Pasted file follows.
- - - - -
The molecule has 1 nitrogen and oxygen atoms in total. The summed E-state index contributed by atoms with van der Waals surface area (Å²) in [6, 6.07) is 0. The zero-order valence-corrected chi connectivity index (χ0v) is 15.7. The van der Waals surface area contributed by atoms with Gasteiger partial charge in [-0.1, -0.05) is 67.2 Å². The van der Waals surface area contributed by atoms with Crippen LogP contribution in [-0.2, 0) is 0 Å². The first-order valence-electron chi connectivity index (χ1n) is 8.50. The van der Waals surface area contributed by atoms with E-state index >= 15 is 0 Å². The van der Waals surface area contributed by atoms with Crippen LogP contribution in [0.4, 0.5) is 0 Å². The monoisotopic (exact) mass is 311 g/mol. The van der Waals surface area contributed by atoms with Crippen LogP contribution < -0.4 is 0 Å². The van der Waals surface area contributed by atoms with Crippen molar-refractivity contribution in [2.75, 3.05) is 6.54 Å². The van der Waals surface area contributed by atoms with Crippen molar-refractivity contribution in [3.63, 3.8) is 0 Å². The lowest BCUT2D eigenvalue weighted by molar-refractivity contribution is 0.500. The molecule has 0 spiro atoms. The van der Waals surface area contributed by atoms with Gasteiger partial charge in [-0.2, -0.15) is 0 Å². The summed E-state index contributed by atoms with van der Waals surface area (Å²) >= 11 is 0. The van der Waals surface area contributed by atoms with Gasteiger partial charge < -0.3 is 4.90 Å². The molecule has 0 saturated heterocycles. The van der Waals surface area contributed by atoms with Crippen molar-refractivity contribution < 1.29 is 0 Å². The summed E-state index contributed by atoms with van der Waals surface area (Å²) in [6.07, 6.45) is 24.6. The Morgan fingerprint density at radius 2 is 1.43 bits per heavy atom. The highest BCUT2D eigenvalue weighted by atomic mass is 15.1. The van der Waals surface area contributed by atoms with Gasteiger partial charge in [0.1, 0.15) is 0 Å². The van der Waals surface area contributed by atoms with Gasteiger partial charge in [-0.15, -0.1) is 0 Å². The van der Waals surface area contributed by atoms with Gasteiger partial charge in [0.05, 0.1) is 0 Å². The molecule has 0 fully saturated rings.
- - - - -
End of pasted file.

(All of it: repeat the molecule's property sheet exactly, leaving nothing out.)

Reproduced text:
The molecule has 1 nitrogen and oxygen atoms in total. The summed E-state index contributed by atoms with van der Waals surface area (Å²) in [6, 6.07) is 0. The zero-order valence-corrected chi connectivity index (χ0v) is 15.7. The van der Waals surface area contributed by atoms with Gasteiger partial charge in [-0.1, -0.05) is 67.2 Å². The van der Waals surface area contributed by atoms with Crippen LogP contribution in [-0.2, 0) is 0 Å². The first-order valence-electron chi connectivity index (χ1n) is 8.50. The van der Waals surface area contributed by atoms with E-state index >= 15 is 0 Å². The van der Waals surface area contributed by atoms with Crippen LogP contribution in [0.4, 0.5) is 0 Å². The monoisotopic (exact) mass is 311 g/mol. The van der Waals surface area contributed by atoms with Crippen LogP contribution < -0.4 is 0 Å². The van der Waals surface area contributed by atoms with Crippen molar-refractivity contribution in [2.75, 3.05) is 6.54 Å². The van der Waals surface area contributed by atoms with Crippen molar-refractivity contribution in [3.63, 3.8) is 0 Å². The lowest BCUT2D eigenvalue weighted by molar-refractivity contribution is 0.500. The molecule has 0 spiro atoms. The van der Waals surface area contributed by atoms with Gasteiger partial charge in [-0.2, -0.15) is 0 Å². The summed E-state index contributed by atoms with van der Waals surface area (Å²) >= 11 is 0. The van der Waals surface area contributed by atoms with Gasteiger partial charge < -0.3 is 4.90 Å². The molecule has 0 saturated heterocycles. The van der Waals surface area contributed by atoms with Crippen molar-refractivity contribution < 1.29 is 0 Å². The summed E-state index contributed by atoms with van der Waals surface area (Å²) in [6.07, 6.45) is 24.6. The Morgan fingerprint density at radius 2 is 1.43 bits per heavy atom. The highest BCUT2D eigenvalue weighted by atomic mass is 15.1. The van der Waals surface area contributed by atoms with Gasteiger partial charge in [0.1, 0.15) is 0 Å². The van der Waals surface area contributed by atoms with Gasteiger partial charge in [-0.15, -0.1) is 0 Å². The van der Waals surface area contributed by atoms with Gasteiger partial charge in [0.05, 0.1) is 0 Å². The molecule has 0 fully saturated rings.